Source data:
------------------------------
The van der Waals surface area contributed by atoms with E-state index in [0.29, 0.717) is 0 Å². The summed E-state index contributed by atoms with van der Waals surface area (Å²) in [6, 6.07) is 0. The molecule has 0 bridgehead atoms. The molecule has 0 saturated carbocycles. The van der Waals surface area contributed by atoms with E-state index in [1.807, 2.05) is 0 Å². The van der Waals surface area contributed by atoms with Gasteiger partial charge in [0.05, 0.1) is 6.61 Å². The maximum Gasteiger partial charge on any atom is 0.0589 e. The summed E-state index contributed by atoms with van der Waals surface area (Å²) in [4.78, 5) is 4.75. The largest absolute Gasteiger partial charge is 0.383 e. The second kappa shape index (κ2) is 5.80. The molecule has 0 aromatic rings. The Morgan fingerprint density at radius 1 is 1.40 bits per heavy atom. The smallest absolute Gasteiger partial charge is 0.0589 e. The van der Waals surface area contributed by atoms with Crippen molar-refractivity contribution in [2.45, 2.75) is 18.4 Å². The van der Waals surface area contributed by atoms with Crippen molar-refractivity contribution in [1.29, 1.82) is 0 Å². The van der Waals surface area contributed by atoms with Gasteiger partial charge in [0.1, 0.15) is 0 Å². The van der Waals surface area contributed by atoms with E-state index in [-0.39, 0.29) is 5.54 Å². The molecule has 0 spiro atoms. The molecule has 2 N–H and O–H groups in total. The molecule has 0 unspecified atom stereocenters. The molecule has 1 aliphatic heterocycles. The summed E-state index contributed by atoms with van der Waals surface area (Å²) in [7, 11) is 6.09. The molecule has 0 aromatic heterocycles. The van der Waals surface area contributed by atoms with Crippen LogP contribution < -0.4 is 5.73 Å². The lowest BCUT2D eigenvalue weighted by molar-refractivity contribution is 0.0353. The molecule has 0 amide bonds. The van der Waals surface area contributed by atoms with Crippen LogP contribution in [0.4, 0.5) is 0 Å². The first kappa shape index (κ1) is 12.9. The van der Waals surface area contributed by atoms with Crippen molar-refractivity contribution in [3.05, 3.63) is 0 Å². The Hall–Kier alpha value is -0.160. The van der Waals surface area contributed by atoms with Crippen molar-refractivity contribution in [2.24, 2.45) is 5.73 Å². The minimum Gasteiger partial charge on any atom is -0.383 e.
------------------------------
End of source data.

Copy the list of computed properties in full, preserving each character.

The van der Waals surface area contributed by atoms with E-state index in [0.29, 0.717) is 0 Å². The summed E-state index contributed by atoms with van der Waals surface area (Å²) in [6, 6.07) is 0. The molecule has 0 bridgehead atoms. The molecule has 0 saturated carbocycles. The van der Waals surface area contributed by atoms with E-state index in [1.807, 2.05) is 0 Å². The van der Waals surface area contributed by atoms with Gasteiger partial charge in [0.05, 0.1) is 6.61 Å². The maximum Gasteiger partial charge on any atom is 0.0589 e. The summed E-state index contributed by atoms with van der Waals surface area (Å²) in [4.78, 5) is 4.75. The largest absolute Gasteiger partial charge is 0.383 e. The second kappa shape index (κ2) is 5.80. The molecule has 0 aromatic rings. The Morgan fingerprint density at radius 1 is 1.40 bits per heavy atom. The smallest absolute Gasteiger partial charge is 0.0589 e. The van der Waals surface area contributed by atoms with Crippen molar-refractivity contribution in [2.45, 2.75) is 18.4 Å². The van der Waals surface area contributed by atoms with Crippen molar-refractivity contribution in [1.29, 1.82) is 0 Å². The van der Waals surface area contributed by atoms with Gasteiger partial charge in [0.1, 0.15) is 0 Å². The van der Waals surface area contributed by atoms with E-state index in [-0.39, 0.29) is 5.54 Å². The molecule has 0 spiro atoms. The molecule has 2 N–H and O–H groups in total. The molecule has 0 unspecified atom stereocenters. The molecule has 1 aliphatic heterocycles. The summed E-state index contributed by atoms with van der Waals surface area (Å²) in [7, 11) is 6.09. The molecule has 0 aromatic heterocycles. The van der Waals surface area contributed by atoms with Crippen LogP contribution < -0.4 is 5.73 Å². The lowest BCUT2D eigenvalue weighted by molar-refractivity contribution is 0.0353. The molecule has 0 amide bonds. The van der Waals surface area contributed by atoms with Crippen LogP contribution in [0.4, 0.5) is 0 Å². The first kappa shape index (κ1) is 12.9. The van der Waals surface area contributed by atoms with Crippen molar-refractivity contribution in [3.05, 3.63) is 0 Å². The Hall–Kier alpha value is -0.160. The van der Waals surface area contributed by atoms with Crippen molar-refractivity contribution in [2.24, 2.45) is 5.73 Å². The minimum Gasteiger partial charge on any atom is -0.383 e.